Hemolytic anemias in cats are often hard to recognize as the degree of bone marrow regeneration and the evidence of bilirubinuria and hyperbilirubinemia are often mild (any bilirubinuria is important in a cat). In fact, icterus in cats is much more likely due to hepatic failure. While the normal feline spleen is very small, it can get fairly enlarged in cases of hemolytic anemia. Furthermore there is a syndrome of increased erythrocytic osmotic fragility seen in Abyssinian, Somali and other domestic house and purebred cats with massive splenomegaly. Pyruvate kinase deficiency is a common hereditary disease causing intermittent hemolytic anemia in Abyssinian, Somali and other purebred and even domestic house cats. There is also porphyria, a heme synthesis defect, which causes hemolysis but most remarkably erythrodontia with fluorescing teeth. Porphyria may dominantly or recessively inherited and cats may live for years with this condition requiring no specific treatment.
In contrast to dogs, primary (auto-) immune-mediated hemolytic anemia seems rare in cats, but may be seen with other triggers such as infections, drugs, and cancer (secondary IMHA). Their species-specific Coombs’ test is positive. In addition, some show autoagglutination that may break up when adding saline (Rouleaux) and after washing with saline when caused by unspecific agglutination such as by EDTA. More important than primary IMHA is alloantibody associated hemolysis.
Neonatal type A and AB kittens nursing from a type B queen will frequently develop acute hemolysis of the newborn during the first hours to days of life. Classic signs are acute death, massive pigmenturia due to hemoglobinuria and occasionally they may develop icterus and a tail tip necrosis and survive. Similarly important are A-B mismatched (first transfusion due to preformed antibodies and rarely others like Mik and only after prior sensitizing) acute hemolytic transfusion reactions. Thus AB typing is critical prior to breeding and transfusing cats. Transfusing canine blood to cats (xenotransfusion) causes always severe hemolytic reactions and is not recommended.
Feline Hemolytic Anemias
- Mycoplasma haemofelis, (also haemominutum, turicensis)
- Cytauxzoon felis
- Feline leukemia virus infection (A type)
- Feline infectious peritonitis
- Alloimmune—neonatal isoerythrolysis and acute transfusion reactions
- Autoimmune or primary hemolytic anemia (rare compared to dogs)
- Secondary (drugs [methimazole], infection, cancer)
- Drugs—acetaminophen, lidocaine spray, propofol, etc.
- Hypophosphatemia (D. mellitus, hepatopathy, hyper-alimentation)
- Pyruvate kinase deficiency (Abyssinian, Somali, other purebred and DSH cats)
- Increased osmotic fragility (Abyssinian, Somali, other purebred and DSH cats)
- Porphyria (Siamese and DSH cats)
There are several important differential diagnoses for hemolytic anemias and thus treatment options depend on the cause of hemolysis. Various triggers such as drugs and chemicals can be rapidly removed. However, other diagnoses may require tests at reference laboratories, such as for serology and real-time PCR for infectious diseases and genetic tests for hereditary diseases. It is therefore not unusual to start with a combination of prednisolone (fortunately even at high doses well tolerated) and doxycycline as initial treatment of hemolytic anemias to cover the bases until test results are back and specific and proper therapy can be instituted. For hereditary hemolytic anemias it is most important to avoid harmful treatments and offer a safe (indoor) environment.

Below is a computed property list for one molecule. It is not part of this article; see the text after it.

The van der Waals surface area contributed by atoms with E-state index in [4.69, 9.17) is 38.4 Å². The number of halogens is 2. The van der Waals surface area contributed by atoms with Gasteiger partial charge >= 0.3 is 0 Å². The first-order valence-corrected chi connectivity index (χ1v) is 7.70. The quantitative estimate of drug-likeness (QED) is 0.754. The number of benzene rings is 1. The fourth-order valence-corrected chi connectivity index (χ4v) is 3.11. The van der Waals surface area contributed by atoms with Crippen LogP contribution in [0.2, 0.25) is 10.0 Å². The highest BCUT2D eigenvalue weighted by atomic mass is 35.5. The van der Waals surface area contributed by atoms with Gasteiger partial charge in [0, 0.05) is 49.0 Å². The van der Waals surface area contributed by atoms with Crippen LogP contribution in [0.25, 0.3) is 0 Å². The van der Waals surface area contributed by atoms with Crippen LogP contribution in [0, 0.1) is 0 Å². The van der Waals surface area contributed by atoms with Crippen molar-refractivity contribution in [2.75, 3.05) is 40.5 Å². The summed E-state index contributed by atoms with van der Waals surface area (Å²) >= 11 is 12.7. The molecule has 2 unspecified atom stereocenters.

Lastly, non-regenerative anemias due to decreased erythro- or overall hematopoiesis can be associated with a variety of disorders. Indeed, mild non-regenerative normochromic normocytic anemia is commonly seen with many organ diseases and is mostly well tolerated. However, many middle-aged to older cats with chronic renal failure develop a moderate to severe anemia. The main cause is a lack of renal production of erythropoietin, but uremic toxins affecting red cell stability and bone marrow production as well as blood loss from ulcers also play a role. Transfusion or human recombinant erythropoietin (darbepoetin) can reverse the anemia and associated clinical signs. However, repeat transfusions are generally needed and cats may become refractory, as they develop alloantibodies against the transfused red cells. Moreover, cats can develop antibodies against the recombinant human erythropoietin, which leads to a severe and hardly reversible pure red cell aplasia. Renal transplantation from a carefully selected donor cat has effectively reversed not only the anemia but also restored kidney function. While rarely truly deficient, iron, folate, and cobalamin may be replenished as needed. FeLV infections may end in a pure red cell aplasia (C type) or myelodysplasia to aplasia, while FIV exhibits less effects on the bone marrow. Cancer associated anemias may have many causes but may result in aplastic or myelophthisic bone marrows.
Finally, many anemic cats need transfusion support during the initial management. There is no specific trigger PCV, but rather the overall clinical picture with a PCV of <20% is used. It should be noted that cats need to be AB blood typed before the first and crossmatched before the second transfusion (>4 days from first transfusion).